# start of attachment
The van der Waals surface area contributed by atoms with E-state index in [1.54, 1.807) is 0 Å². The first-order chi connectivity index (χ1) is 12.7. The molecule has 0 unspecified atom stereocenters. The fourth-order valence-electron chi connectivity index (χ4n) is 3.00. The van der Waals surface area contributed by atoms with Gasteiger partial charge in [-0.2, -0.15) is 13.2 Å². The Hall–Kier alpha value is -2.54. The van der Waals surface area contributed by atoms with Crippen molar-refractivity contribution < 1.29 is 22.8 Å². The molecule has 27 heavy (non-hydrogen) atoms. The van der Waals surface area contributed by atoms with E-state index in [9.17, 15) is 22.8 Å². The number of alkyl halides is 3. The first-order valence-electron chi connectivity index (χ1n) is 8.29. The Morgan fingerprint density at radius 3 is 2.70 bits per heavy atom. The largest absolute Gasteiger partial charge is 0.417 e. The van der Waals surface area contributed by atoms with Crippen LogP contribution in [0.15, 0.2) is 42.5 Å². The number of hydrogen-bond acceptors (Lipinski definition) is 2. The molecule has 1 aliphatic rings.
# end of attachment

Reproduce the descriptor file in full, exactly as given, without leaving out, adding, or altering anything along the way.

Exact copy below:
The van der Waals surface area contributed by atoms with E-state index in [1.54, 1.807) is 0 Å². The first-order chi connectivity index (χ1) is 12.7. The molecule has 0 unspecified atom stereocenters. The fourth-order valence-electron chi connectivity index (χ4n) is 3.00. The van der Waals surface area contributed by atoms with Gasteiger partial charge in [-0.2, -0.15) is 13.2 Å². The Hall–Kier alpha value is -2.54. The van der Waals surface area contributed by atoms with Crippen molar-refractivity contribution < 1.29 is 22.8 Å². The molecule has 27 heavy (non-hydrogen) atoms. The van der Waals surface area contributed by atoms with E-state index in [9.17, 15) is 22.8 Å². The number of alkyl halides is 3. The first-order valence-electron chi connectivity index (χ1n) is 8.29. The Morgan fingerprint density at radius 3 is 2.70 bits per heavy atom. The largest absolute Gasteiger partial charge is 0.417 e. The van der Waals surface area contributed by atoms with Crippen LogP contribution in [0.15, 0.2) is 42.5 Å². The number of hydrogen-bond acceptors (Lipinski definition) is 2. The molecule has 1 aliphatic rings.